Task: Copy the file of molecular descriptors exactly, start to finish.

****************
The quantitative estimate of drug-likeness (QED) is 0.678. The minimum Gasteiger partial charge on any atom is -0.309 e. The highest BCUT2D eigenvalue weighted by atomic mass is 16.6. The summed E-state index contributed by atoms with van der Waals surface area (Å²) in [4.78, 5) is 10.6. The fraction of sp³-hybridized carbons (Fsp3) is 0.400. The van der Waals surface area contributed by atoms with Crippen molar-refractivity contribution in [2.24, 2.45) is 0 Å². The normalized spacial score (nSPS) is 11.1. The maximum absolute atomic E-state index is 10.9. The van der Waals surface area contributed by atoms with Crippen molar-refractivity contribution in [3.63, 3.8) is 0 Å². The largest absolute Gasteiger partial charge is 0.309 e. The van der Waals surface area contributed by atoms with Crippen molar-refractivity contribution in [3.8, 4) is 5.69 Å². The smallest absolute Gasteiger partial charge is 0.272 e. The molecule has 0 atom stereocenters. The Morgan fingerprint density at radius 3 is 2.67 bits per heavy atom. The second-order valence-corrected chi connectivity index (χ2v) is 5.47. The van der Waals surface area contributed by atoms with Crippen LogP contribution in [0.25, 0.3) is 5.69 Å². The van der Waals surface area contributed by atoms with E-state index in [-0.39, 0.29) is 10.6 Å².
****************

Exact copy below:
The quantitative estimate of drug-likeness (QED) is 0.678. The minimum Gasteiger partial charge on any atom is -0.309 e. The highest BCUT2D eigenvalue weighted by atomic mass is 16.6. The summed E-state index contributed by atoms with van der Waals surface area (Å²) in [4.78, 5) is 10.6. The fraction of sp³-hybridized carbons (Fsp3) is 0.400. The van der Waals surface area contributed by atoms with Crippen molar-refractivity contribution in [2.24, 2.45) is 0 Å². The normalized spacial score (nSPS) is 11.1. The maximum absolute atomic E-state index is 10.9. The van der Waals surface area contributed by atoms with Crippen molar-refractivity contribution in [3.63, 3.8) is 0 Å². The largest absolute Gasteiger partial charge is 0.309 e. The van der Waals surface area contributed by atoms with Crippen molar-refractivity contribution in [3.8, 4) is 5.69 Å². The smallest absolute Gasteiger partial charge is 0.272 e. The molecule has 0 atom stereocenters. The Morgan fingerprint density at radius 3 is 2.67 bits per heavy atom. The second-order valence-corrected chi connectivity index (χ2v) is 5.47. The van der Waals surface area contributed by atoms with Crippen LogP contribution in [0.25, 0.3) is 5.69 Å². The van der Waals surface area contributed by atoms with E-state index in [-0.39, 0.29) is 10.6 Å².